The Catholic Church in Italy, together with Caritas Italy, the Church’s largest humanitarian organization in the country, has so far assisted around 8,000 Ukrainian refugees. “We have a system that has allowed us to welcome them at our expense,” Forti said, adding that they’re working with the Italian government to care for another 2,500 who are “expected to arrive in the coming months.”
Forti said that unlike in some other European countries, few refugees are staying with Italian families. “We have had experience of that, and we know it’s very difficult,” he said. “It can work for a month, at most, but then it becomes complicated, and so we always try to create the conditions for autonomous accommodation.”
He observed that compared to most refugee emergencies, this one is “very particular,” as Ukrainians are “independent people who know how to move, how to travel, and they don’t have, how can I say, plans for a future in Italy. Their idea is to find temporary accommodation, and as soon as possible they’ll return home.”
Jehovich said how long they stay depends on Italy’s Ministry of the Interior and the European Union. The refugees were initially staying at the hotel only until April 15, but that has now been extended to May 20. Others are looking to stay in apartments or with families, while some are seeking to be legalized to work. Most, however, simply want to return home. “They’re very keen to go back,” said Jehovich. “They’re longing for that and looking forward to it.”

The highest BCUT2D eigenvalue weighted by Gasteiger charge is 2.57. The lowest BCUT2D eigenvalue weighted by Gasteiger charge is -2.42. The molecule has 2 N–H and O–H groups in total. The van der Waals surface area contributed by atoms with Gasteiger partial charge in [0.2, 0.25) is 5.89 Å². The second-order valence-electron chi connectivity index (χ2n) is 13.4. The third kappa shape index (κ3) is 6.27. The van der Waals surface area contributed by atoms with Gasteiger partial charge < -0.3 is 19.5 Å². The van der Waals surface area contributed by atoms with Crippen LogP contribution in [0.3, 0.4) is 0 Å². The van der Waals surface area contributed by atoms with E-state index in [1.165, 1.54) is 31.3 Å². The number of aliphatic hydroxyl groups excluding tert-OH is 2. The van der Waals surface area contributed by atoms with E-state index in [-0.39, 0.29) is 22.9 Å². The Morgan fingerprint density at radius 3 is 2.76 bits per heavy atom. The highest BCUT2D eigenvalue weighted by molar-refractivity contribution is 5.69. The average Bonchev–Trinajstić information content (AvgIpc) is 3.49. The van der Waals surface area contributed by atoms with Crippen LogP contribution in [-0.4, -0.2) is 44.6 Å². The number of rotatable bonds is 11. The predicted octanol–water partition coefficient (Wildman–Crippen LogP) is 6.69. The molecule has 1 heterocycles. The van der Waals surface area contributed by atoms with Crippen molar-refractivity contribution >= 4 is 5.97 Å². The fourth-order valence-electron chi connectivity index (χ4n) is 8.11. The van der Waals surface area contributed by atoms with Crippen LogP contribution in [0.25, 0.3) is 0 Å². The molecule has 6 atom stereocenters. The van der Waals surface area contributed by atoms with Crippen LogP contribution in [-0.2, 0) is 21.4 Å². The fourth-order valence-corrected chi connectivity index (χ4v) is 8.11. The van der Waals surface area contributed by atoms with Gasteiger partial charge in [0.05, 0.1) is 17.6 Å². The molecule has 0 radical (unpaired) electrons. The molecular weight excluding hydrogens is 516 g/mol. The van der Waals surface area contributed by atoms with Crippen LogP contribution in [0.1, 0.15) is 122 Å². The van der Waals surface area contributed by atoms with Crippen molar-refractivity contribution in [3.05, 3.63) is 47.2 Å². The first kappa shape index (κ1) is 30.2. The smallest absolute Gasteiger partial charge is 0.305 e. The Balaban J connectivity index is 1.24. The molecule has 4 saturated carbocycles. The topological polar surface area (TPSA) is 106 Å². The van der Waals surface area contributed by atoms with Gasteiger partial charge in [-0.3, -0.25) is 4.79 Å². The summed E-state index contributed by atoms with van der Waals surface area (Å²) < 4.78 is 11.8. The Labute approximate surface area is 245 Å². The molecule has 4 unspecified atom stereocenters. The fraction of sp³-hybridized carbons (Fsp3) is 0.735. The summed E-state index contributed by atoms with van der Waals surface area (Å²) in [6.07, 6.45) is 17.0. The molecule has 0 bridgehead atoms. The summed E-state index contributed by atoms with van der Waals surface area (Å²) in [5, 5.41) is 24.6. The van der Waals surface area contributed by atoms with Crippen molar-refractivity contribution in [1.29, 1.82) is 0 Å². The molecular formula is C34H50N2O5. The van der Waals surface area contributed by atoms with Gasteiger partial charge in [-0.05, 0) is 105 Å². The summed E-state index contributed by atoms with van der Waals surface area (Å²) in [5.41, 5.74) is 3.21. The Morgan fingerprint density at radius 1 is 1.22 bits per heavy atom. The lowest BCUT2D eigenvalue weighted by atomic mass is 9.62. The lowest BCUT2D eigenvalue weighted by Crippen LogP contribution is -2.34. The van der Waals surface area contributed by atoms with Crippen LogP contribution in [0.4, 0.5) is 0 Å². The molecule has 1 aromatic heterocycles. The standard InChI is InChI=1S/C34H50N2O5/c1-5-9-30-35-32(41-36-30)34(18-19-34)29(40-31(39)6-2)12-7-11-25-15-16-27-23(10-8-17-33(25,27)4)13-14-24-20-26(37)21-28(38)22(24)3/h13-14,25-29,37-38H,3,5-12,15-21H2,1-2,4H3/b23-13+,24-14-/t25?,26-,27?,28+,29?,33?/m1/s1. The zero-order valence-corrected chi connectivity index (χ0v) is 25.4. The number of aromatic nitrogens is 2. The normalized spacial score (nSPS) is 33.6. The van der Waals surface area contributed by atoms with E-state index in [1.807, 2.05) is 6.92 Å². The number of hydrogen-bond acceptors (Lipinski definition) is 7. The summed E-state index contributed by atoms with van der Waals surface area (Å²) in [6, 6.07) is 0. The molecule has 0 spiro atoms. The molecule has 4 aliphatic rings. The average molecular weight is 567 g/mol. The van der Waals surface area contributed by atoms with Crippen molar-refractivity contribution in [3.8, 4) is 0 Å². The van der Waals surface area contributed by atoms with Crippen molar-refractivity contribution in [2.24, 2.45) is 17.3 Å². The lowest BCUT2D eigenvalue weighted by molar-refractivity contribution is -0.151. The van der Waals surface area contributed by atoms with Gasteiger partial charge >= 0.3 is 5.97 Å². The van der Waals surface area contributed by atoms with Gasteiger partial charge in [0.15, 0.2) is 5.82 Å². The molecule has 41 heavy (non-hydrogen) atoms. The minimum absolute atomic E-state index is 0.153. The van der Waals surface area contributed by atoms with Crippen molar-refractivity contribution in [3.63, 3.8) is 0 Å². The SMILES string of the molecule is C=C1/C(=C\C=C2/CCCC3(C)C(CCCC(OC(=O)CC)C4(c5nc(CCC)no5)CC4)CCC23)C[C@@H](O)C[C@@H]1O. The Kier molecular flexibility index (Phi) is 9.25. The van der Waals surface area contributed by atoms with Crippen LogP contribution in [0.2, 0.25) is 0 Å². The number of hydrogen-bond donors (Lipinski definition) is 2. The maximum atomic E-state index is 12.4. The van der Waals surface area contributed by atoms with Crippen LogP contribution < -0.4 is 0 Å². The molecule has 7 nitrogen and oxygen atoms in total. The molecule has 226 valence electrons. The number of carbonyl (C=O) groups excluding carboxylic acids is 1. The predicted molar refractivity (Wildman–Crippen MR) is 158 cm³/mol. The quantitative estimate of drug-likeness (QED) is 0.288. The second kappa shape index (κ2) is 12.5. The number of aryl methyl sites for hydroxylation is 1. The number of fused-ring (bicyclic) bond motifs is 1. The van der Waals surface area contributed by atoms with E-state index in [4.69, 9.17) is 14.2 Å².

A native of Lviv, Jehovich said the Catholic Church and every Christian denomination has offered extensive help: Priests have visited, the faithful have provided a “huge shelter center,” and Pope Francis has “absolutely been of help”; but she repeated that what they’re really yearning for is true peace and to return to their homeland.
“We [Ukrainians] have fought in the past when everyone else did, but the reality is different now,” Jehovich said. “We have had 22 years of independence, and the country is still very young, but now we’re facing something we didn’t expect; it’s political.”
She added that Ukrainians are looking to the whole world “to not only help, but to be peaceful, because peace is something so important and is a spiritual, physical and mental condition.”
“When you are caught in a war,” Jehovich added, “you long to turn the minus into a plus, which basically stands for the sign of the Church.”
Since the end of March, after it was unsuccessful in its bid to capture Ukraine’s capital city and topple Ukraine’s democratically elected government, Russia has said it would be transferring its military operations to focus on “liberating” the Donbas region of eastern Ukraine, where Russian-backed separatists have been fighting the Ukrainian army for the past eight years. An estimated 13,000 to 14,000 lives had been killed in fighting there from 2014 to 2021.
Forti predicted that when the situation in western Ukraine stabilizes, “when they have a clear understanding that the conflict will remain only in the Donbas area, the rest of Ukraine will be safe, as in past years. A large number of refugees will then return home.”